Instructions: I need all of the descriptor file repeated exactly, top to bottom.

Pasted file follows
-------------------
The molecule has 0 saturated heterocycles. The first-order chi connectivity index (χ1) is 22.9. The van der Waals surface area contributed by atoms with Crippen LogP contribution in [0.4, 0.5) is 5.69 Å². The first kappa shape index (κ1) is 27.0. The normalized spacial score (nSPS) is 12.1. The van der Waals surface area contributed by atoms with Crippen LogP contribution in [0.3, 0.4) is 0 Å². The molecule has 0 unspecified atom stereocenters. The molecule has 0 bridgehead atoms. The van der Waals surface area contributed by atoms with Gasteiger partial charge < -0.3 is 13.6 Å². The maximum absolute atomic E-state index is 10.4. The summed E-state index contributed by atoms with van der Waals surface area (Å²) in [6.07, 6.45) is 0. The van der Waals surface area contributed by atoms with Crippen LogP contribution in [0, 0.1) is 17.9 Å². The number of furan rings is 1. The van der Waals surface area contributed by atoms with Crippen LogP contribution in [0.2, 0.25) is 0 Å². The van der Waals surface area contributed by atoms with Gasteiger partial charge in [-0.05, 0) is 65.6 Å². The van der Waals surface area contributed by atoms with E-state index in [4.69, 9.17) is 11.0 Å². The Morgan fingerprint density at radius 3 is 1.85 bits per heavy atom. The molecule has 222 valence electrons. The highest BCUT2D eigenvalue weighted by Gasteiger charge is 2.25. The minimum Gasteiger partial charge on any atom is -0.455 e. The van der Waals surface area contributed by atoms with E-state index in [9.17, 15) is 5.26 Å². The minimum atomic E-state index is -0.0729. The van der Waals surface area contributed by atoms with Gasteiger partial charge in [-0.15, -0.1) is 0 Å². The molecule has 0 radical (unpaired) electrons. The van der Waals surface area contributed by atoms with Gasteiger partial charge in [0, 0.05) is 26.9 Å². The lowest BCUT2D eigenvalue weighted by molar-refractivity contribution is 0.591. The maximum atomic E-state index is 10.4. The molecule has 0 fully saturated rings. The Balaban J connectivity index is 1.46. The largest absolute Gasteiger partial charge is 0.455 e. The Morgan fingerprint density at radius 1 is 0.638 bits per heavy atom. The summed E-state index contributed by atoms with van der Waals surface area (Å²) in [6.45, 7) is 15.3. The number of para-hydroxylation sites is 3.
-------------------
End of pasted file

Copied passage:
The molecule has 0 saturated heterocycles. The first-order chi connectivity index (χ1) is 22.9. The van der Waals surface area contributed by atoms with Crippen LogP contribution in [0.4, 0.5) is 5.69 Å². The first kappa shape index (κ1) is 27.0. The normalized spacial score (nSPS) is 12.1. The van der Waals surface area contributed by atoms with Crippen LogP contribution in [0.3, 0.4) is 0 Å². The molecule has 0 unspecified atom stereocenters. The molecule has 0 bridgehead atoms. The van der Waals surface area contributed by atoms with Gasteiger partial charge < -0.3 is 13.6 Å². The maximum absolute atomic E-state index is 10.4. The summed E-state index contributed by atoms with van der Waals surface area (Å²) in [6.07, 6.45) is 0. The van der Waals surface area contributed by atoms with Crippen LogP contribution in [0, 0.1) is 17.9 Å². The number of furan rings is 1. The van der Waals surface area contributed by atoms with Crippen LogP contribution in [0.2, 0.25) is 0 Å². The van der Waals surface area contributed by atoms with Gasteiger partial charge in [-0.05, 0) is 65.6 Å². The van der Waals surface area contributed by atoms with E-state index in [4.69, 9.17) is 11.0 Å². The Morgan fingerprint density at radius 3 is 1.85 bits per heavy atom. The molecule has 222 valence electrons. The highest BCUT2D eigenvalue weighted by Gasteiger charge is 2.25. The minimum Gasteiger partial charge on any atom is -0.455 e. The van der Waals surface area contributed by atoms with E-state index in [9.17, 15) is 5.26 Å². The minimum atomic E-state index is -0.0729. The van der Waals surface area contributed by atoms with Gasteiger partial charge in [-0.15, -0.1) is 0 Å². The molecule has 0 radical (unpaired) electrons. The van der Waals surface area contributed by atoms with Gasteiger partial charge in [0, 0.05) is 26.9 Å². The lowest BCUT2D eigenvalue weighted by molar-refractivity contribution is 0.591. The maximum atomic E-state index is 10.4. The molecule has 0 fully saturated rings. The Balaban J connectivity index is 1.46. The largest absolute Gasteiger partial charge is 0.455 e. The Morgan fingerprint density at radius 1 is 0.638 bits per heavy atom. The summed E-state index contributed by atoms with van der Waals surface area (Å²) in [6.45, 7) is 15.3. The number of para-hydroxylation sites is 3.